Under the ARTICLES OF CONFEDERATION, the state delegates in Congress constituted the nation's government. The Articles limited the numbers of delegates (no fewer than two and no more than seven per state) but left each state legislature free to determine the qualifications of those selected and the mode of their annual selection. The Articles did not preclude popular election of delegates, but the word "appointed," in the phrase "appointed in such manner as the legislature of each State shall direct," suggests that it was not anticipated that legislatures would remit to their constituents the power to choose those who would speak and vote for the states in Congress.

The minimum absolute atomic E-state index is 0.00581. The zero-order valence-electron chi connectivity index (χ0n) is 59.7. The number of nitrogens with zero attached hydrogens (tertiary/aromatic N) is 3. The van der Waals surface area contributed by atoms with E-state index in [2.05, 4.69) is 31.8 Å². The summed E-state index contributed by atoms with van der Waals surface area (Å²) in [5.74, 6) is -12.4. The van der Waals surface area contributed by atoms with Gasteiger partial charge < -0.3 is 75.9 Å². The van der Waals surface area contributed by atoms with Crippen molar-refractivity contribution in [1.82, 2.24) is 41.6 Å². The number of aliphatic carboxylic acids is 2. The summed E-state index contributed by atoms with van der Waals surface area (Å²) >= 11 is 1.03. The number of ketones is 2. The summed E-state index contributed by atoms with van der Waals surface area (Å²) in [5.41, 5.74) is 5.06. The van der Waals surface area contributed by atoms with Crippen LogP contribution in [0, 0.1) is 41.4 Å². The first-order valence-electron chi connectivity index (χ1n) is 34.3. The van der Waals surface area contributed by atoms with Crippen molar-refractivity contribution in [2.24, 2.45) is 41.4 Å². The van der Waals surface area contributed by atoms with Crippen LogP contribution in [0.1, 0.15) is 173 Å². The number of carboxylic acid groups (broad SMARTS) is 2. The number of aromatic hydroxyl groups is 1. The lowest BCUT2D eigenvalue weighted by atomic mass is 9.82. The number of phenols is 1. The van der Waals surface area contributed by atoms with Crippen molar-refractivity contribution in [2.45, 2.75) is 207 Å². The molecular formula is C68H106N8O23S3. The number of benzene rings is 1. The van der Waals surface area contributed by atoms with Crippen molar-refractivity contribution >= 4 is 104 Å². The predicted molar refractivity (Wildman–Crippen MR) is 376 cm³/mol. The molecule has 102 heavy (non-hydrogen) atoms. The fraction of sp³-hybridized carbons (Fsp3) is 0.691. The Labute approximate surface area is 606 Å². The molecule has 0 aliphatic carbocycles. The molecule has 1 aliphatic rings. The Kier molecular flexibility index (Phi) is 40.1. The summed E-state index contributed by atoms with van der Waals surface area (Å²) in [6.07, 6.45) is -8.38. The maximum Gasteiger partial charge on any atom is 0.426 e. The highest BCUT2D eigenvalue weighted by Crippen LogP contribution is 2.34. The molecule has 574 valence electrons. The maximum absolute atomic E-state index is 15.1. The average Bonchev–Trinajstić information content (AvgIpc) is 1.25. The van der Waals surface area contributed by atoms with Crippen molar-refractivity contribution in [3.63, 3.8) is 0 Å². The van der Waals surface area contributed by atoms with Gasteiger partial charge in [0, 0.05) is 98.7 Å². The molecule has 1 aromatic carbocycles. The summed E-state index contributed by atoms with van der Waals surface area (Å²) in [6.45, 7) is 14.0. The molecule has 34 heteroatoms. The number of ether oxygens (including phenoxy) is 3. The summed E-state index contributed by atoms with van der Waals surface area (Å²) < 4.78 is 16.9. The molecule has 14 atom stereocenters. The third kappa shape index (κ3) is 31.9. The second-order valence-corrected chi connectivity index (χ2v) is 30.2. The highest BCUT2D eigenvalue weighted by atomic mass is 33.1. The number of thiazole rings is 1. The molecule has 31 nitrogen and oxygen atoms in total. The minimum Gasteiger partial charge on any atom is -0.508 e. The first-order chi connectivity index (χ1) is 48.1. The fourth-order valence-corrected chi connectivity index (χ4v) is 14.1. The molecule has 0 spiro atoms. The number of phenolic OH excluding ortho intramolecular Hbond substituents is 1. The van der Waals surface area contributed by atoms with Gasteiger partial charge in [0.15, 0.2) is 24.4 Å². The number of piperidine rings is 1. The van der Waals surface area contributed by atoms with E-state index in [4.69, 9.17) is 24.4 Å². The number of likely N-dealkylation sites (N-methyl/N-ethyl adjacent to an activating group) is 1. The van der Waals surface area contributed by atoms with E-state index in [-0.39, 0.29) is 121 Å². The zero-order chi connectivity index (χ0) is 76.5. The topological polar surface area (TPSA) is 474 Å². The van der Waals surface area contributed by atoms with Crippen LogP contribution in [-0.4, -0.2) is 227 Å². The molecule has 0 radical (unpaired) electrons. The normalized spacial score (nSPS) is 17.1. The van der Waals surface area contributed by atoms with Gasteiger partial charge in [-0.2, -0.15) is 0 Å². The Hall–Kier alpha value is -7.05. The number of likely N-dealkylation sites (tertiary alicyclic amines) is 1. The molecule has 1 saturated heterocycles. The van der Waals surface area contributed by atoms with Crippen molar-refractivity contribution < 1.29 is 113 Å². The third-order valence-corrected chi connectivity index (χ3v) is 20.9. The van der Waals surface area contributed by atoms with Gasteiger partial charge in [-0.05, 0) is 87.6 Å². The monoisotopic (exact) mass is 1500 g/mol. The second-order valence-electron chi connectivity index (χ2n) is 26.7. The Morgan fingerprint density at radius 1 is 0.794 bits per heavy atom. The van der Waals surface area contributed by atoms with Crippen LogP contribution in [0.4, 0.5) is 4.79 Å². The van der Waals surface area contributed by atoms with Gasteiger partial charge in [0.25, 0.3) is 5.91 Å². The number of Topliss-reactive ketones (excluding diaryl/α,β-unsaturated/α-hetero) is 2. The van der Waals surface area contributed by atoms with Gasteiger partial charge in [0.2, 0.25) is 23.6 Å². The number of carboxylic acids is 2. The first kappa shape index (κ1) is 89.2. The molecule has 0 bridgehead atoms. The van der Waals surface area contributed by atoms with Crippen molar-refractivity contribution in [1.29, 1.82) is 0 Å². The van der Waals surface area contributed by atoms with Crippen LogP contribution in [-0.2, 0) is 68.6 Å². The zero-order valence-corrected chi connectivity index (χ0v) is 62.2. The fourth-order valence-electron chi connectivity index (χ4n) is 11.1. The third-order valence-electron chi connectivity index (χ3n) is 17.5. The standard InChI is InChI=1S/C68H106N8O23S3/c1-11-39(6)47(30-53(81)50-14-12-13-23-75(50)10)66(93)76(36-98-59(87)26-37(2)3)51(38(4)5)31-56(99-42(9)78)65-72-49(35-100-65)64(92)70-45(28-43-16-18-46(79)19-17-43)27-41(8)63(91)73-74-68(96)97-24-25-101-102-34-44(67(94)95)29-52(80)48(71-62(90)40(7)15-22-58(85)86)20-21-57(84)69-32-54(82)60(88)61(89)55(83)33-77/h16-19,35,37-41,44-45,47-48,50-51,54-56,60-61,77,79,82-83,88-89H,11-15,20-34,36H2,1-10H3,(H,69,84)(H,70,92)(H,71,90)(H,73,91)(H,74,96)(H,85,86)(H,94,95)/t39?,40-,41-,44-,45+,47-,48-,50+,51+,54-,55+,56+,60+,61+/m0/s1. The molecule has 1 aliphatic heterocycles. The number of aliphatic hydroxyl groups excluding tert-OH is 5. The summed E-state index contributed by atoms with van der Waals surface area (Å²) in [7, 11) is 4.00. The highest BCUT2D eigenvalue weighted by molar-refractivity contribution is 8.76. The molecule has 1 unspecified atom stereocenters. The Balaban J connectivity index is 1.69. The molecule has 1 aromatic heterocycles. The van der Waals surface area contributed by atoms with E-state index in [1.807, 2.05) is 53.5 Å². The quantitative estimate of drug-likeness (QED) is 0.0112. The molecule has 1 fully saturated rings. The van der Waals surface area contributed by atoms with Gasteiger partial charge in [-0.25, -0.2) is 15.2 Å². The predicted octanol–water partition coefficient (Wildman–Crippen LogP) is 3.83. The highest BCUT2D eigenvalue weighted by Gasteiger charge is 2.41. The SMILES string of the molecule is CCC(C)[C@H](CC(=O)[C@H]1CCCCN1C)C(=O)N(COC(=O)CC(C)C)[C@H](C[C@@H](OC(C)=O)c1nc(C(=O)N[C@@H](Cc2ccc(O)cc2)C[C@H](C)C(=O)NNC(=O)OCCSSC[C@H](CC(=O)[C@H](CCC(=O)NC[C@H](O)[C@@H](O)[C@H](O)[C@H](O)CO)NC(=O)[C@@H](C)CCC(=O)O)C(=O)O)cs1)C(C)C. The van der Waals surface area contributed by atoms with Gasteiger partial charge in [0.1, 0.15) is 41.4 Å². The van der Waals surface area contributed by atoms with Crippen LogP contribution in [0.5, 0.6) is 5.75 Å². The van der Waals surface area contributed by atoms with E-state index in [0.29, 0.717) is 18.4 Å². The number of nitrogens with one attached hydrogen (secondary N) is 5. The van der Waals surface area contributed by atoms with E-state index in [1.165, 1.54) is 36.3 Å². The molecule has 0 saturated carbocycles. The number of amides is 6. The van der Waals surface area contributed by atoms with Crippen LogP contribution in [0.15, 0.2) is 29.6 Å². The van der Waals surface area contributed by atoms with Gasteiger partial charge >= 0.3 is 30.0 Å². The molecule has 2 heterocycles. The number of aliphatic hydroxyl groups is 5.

At the CONSTITUTIONAL CONVENTION OF 1787, the Framers divided on how the lower house was to be selected. JAMES MADISON told his fellow delegates that he "considered an election of one branch at least of the legislature by the people immediately, as a clear principle of true government." Madison's view carried the day. But then the Convention faced the question whether the Constitution should set the qualifications of those who were to elect representatives. GOUVERNEUR MORRIS of Pennsylvania proposed that only freeholders should vote. Colonel GEORGE MASON of Virginia found this proposal regressive: "Eight of nine States have extended the right of suffrage beyond the freeholders. What will the people there say, if they should be disfranchised." OLIVER ELLSWORTH of Connecticut also challenged Morris's proposal: "How shall the freehold be defined? Ought not every man who pays a tax to vote for the representative who is to levy and dispose of his money?" Morris was unpersuaded: "He had long learned not to be the dupe of words.? Give the votes to people who have no property, and they will sell them to the rich who will be able to buy them." But BENJAMIN FRANKLIN took decisive issue with his fellow Pennsylvanian: "It is of great consequence that we should not depress the virtue and public spirit of our common people; of which they displayed a great deal during the war, and which contributed principally to the favorable issue of it." Morris's proposal was decisively defeated. The Convention instead approved the provision that has endured ever since, under which eligibility to vote for representatives is keyed, in each state, to that state's rules of eligibility to vote for members of the most numerous house of the state legislature.